Legislation would lessen financial barriers that prevent low-income, minority students from participating in foreign exchange programs.
Minority-serving institutions (MSI) and members of Congress are making a final push for legislation to draw more low-income and minority students into foreign exchange programs and bring more students from developing countries to the United States.
“There is an urgent need to improve America’s image abroad,” says Rep. Rubén Hinojosa, D-Texas, chairman of the House of Representatives’ Subcommittee on Higher Education, Lifelong Learning and Competitiveness. One goal of the Uniting Students in America proposal is to increase participation in study abroad programs to at least 1 million college students per year, a four-fold increase from the current level of 223,000.
The proposal would focus on this goal by creating a new U.S. government-sanctioned corporation that would raise private sector funds and offer competitive grants to universities, consortiums and individuals. The foundation would be named for former Sen. Paul Simon, D-Ill., a champion of higher education who died in 2003.
“There are a variety of reasons why many college students don’t study abroad, but lack of finances is one of the major challenges,” says Dr. William DeLauder, president emeritus of Delaware State University, a historically Black institution.
Along with the potential to raise private funds, the Senator Paul Simon Study Abroad Foundation Act would also authorize $80 million in federal funds for study abroad and international programs.
The goal is to “make study abroad a commonplace rather than exceptional part of college education for American students,” a summary of the plan states. Another objective is to bring participation in study abroad programs more in line with the demographic composition of higher education. As a result, it seeks to recruit more students from community colleges, minority-serving institutions and colleges serving large numbers of low-income and first-generation students.
The legislation also seeks to expand the reach of study abroad programs so that more U.S. students would attend programs in more nontraditional destinations such as developing countries.
Open Doors data, published by the Institute of International Education, do show that some U.S. students already are studying at relatively nontraditional destinations. Study in the Middle East was up 31 percent in 2007, while Africa experienced a 19 percent gain.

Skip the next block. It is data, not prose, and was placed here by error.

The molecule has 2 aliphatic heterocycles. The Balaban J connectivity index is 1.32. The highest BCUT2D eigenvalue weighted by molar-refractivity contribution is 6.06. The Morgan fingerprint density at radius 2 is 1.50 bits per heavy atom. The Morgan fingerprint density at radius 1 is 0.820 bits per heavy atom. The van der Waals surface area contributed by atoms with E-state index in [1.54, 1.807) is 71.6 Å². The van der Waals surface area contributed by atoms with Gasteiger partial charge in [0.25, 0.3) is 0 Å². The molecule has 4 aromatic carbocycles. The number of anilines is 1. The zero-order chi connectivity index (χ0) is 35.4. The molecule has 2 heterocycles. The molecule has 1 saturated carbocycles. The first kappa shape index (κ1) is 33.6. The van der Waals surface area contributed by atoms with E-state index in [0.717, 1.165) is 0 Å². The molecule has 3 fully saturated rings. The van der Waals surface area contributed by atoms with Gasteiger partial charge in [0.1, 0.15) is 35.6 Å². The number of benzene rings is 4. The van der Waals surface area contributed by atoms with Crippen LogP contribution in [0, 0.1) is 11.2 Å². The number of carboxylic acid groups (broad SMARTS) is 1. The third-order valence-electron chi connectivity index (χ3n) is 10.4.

Despite such gains, however, overall numbers remain small. Africa was the destination of only 4 percent of study abroad students in 2007, and only 1 percent studied in the Middle East.
Another key component of the House bill is to increase the number of students from developing countries who come to study in the United States.
Financial aid is critical for these students, “who may not otherwise be able to afford to study abroad,” DeLauder says.
Overall, nearly 600,000 international students enrolled at U.S. colleges and universities in the 2006-07 year, according to Open Doors. Yet more than half, or 344,495 students, came from Asia. By comparison, only about 35,000 came from Africa, while the Middle East and Central America had even lower representation.
Historically Black colleges and universities (HBCU), Hispanic-serving institutions (HSI) and other postsecondary institutions could receive up to $30,000 a year for each needy international student to cover his or her tuition, room and board, travel and living expenses. But DeLauder says this amount may not cover all actual expenses, particularly travel, and that HBCUs and small colleges may be unable to pick up the difference. Nonetheless, lawmakers are targeting major needs through this bill, a representative from an HSI said in a House hearing in mid June.
“The potential of this program is huge, particularly in its value of dispelling negative attitudes towards the United States that currently exist in some regions of the world,” said Philip Clay, director of international admissions at the University of Texas-Pan American. “These students return to their home countries, not as adversaries, but as advocates for America.”
The bill has cleared the House of Representatives, while a similar version of the bill has gained approval in the Senate Foreign Relations Committee. Sponsors are hoping for final approval before Congress adjourns for the November presidential election.
“Most of U.S. higher education considers the Simon bill a top priority,” DeLauder says.
The legislation also can provide an important boost to MSIs, Hinojosa adds. “This is a win-win for the international students and for our institutions.”
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